“Are you slipping, Frederick?”
“Slipping, sir?”
He turned toward his desk, which was sleek and hard and made of steel. “Yes, slipping.” His fingers curled around the black leather back of his chair. “Or do you have a soft spot for these people? Perhaps this woman whom you’ve failed to properly assess?”
“No, sir,” Frederick said in his even, measured tone. So impudent that Nick could hear a smile in Frederick’s voice. “Not slipping, sir, merely trying to hold this deal together until Christmas.”
“Christmas?” He might pierce the leather back of his seat with his fingertips. “You’re treading water until Christmas? My timeline dictates that we break ground this week. My intentions are to have that entire geriatric home demo’d by Christmas Eve. I want a hole where Winter Pines is by Christmas Day. Have I not been clear, Frederick?”
“Crystal, sir.”
Frederick was as smooth as ice and as old as a glacier. Few emotions ran through the man and that included fear, which was the primary reason he’d been in Nick’s employ for so long. Aside from Nick’s mother and sister, and of course the woman—the one woman whose name Nick refused to think or to say—every other person on the planet seemed to tremble in trepidation at Nick’s approach. He did not court the fear, he didn’t want the fear, nor did he need his employees and business associates to fear him, although it did help maintain the cold, frosty perimeter that surrounded him at all times. Distance, absence of warmth, created a safe distance from human contact, feelings and even the remote possibility of love.
“This woman has shut us down for nearly five days,” Nick said. “I convinced the mayor, the city council, and the zoning board of that little suburban outpost to approve this construction. We hired local architects. We commissioned environmental and economic reports. I even offered buyouts to the residents of Winter Pines and paid for their moves. All was on track until this woman. How are this woman and her grandmother still there? How is she keeping my demolition team from starting?”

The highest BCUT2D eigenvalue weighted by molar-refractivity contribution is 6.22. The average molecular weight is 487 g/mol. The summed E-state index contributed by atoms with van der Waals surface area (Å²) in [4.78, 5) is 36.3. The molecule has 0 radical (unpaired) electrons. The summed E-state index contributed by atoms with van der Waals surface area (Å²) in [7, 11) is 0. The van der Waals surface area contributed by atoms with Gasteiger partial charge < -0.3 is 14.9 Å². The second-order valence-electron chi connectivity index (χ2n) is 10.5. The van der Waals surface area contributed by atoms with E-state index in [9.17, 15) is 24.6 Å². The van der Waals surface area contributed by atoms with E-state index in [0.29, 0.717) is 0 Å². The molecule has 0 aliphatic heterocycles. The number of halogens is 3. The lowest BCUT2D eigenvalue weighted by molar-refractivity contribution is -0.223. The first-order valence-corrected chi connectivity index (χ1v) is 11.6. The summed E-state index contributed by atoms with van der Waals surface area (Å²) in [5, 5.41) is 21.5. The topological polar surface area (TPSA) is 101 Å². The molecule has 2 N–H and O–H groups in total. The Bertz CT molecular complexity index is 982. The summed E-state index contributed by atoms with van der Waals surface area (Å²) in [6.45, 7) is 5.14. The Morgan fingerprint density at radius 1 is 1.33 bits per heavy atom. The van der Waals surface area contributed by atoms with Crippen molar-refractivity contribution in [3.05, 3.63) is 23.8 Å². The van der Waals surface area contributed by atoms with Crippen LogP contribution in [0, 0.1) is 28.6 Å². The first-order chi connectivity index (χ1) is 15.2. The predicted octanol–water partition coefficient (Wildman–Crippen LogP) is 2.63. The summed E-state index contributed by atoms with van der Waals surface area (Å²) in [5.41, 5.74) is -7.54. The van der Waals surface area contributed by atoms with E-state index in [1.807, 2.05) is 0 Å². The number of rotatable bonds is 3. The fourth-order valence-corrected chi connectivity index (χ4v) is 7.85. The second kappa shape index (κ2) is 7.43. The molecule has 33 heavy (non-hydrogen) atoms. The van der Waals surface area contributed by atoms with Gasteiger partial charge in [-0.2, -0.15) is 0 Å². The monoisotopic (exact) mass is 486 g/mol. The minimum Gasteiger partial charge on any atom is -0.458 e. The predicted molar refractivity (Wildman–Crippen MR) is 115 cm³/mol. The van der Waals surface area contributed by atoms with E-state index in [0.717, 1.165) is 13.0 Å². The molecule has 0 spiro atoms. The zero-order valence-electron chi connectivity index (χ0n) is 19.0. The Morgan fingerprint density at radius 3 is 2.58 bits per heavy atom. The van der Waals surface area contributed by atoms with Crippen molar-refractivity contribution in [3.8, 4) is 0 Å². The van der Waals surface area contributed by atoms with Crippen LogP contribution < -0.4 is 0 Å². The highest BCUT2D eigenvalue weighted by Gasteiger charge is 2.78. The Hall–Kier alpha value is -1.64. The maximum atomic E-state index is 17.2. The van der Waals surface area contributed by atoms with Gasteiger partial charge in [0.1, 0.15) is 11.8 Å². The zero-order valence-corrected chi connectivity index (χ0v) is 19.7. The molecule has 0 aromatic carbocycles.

“Chains, sir.”
“Excuse me?”
“She has chained herself to the front door of the central building, sir. As of this morning. Yesterday it was a sit-in, but the local police threatened to move them. Today she’s returned with chains and padlocks.”
Nick closed his eyes. He tilted his head back, and a giant blast of air exited his lips. What kind of woman chained herself between a glass door and a wrecking ball? A twinge tightened his right shoulder. He’d known such a woman, what seemed like a lifetime ago.
 “I’ll be there within the hour.”
“Excellent, sir,” Frederick said.
Again Nick heard the smile in Frederick’s voice. What in the hell? Why was Frederick so excited to see Nick on-site when it was so obvious he was completely pissed off?
 “I think your coming to Lake Grove and seeing what is taking place at Winter Pines is an excellent idea.”
 “You understand I’m not happy about this, don’t you, Frederick?”
“Yes, sir. Looking forward to your arrival.” Frederick hung up.
Odd. Frederick hung up … Nick always hung up first when he finished a call with Frederick. It wasn’t that Frederick was any less responsive than he’d always been, but there was something in Frederick’s voice. Something unfamiliar, something unusual, something—
A chill slid down Nick’s spine and goose bumps prickled across his skin. This wasn’t right.  He strode through his office and out the door. He’d be in Lake Grove soon, and he’d fix this damned mess himself.